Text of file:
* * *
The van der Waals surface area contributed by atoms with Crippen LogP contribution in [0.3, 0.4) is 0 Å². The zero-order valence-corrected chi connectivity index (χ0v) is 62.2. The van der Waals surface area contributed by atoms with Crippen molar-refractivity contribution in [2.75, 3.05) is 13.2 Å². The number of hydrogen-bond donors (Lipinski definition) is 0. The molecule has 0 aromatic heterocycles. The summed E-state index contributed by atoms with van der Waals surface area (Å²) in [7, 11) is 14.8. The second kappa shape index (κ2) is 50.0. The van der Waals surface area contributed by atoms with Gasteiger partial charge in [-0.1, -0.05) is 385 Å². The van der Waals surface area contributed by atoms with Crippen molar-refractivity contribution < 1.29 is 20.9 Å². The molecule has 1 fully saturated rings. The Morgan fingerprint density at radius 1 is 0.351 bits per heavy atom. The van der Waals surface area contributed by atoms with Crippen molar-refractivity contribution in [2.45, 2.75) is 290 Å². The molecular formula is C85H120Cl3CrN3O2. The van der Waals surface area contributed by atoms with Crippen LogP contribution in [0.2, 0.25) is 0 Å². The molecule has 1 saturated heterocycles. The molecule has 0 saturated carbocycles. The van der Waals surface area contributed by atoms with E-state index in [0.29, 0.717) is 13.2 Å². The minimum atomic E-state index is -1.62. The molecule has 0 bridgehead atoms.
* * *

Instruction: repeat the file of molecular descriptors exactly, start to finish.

The van der Waals surface area contributed by atoms with Crippen LogP contribution in [0.3, 0.4) is 0 Å². The zero-order valence-corrected chi connectivity index (χ0v) is 62.2. The van der Waals surface area contributed by atoms with Crippen molar-refractivity contribution in [2.75, 3.05) is 13.2 Å². The number of hydrogen-bond donors (Lipinski definition) is 0. The molecule has 0 aromatic heterocycles. The summed E-state index contributed by atoms with van der Waals surface area (Å²) in [7, 11) is 14.8. The second kappa shape index (κ2) is 50.0. The van der Waals surface area contributed by atoms with Gasteiger partial charge in [-0.1, -0.05) is 385 Å². The van der Waals surface area contributed by atoms with Crippen molar-refractivity contribution < 1.29 is 20.9 Å². The molecule has 1 fully saturated rings. The Morgan fingerprint density at radius 1 is 0.351 bits per heavy atom. The van der Waals surface area contributed by atoms with Crippen molar-refractivity contribution in [2.45, 2.75) is 290 Å². The molecular formula is C85H120Cl3CrN3O2. The van der Waals surface area contributed by atoms with Crippen LogP contribution in [0.2, 0.25) is 0 Å². The molecule has 1 saturated heterocycles. The molecule has 0 saturated carbocycles. The van der Waals surface area contributed by atoms with E-state index in [0.29, 0.717) is 13.2 Å². The minimum atomic E-state index is -1.62. The molecule has 0 bridgehead atoms.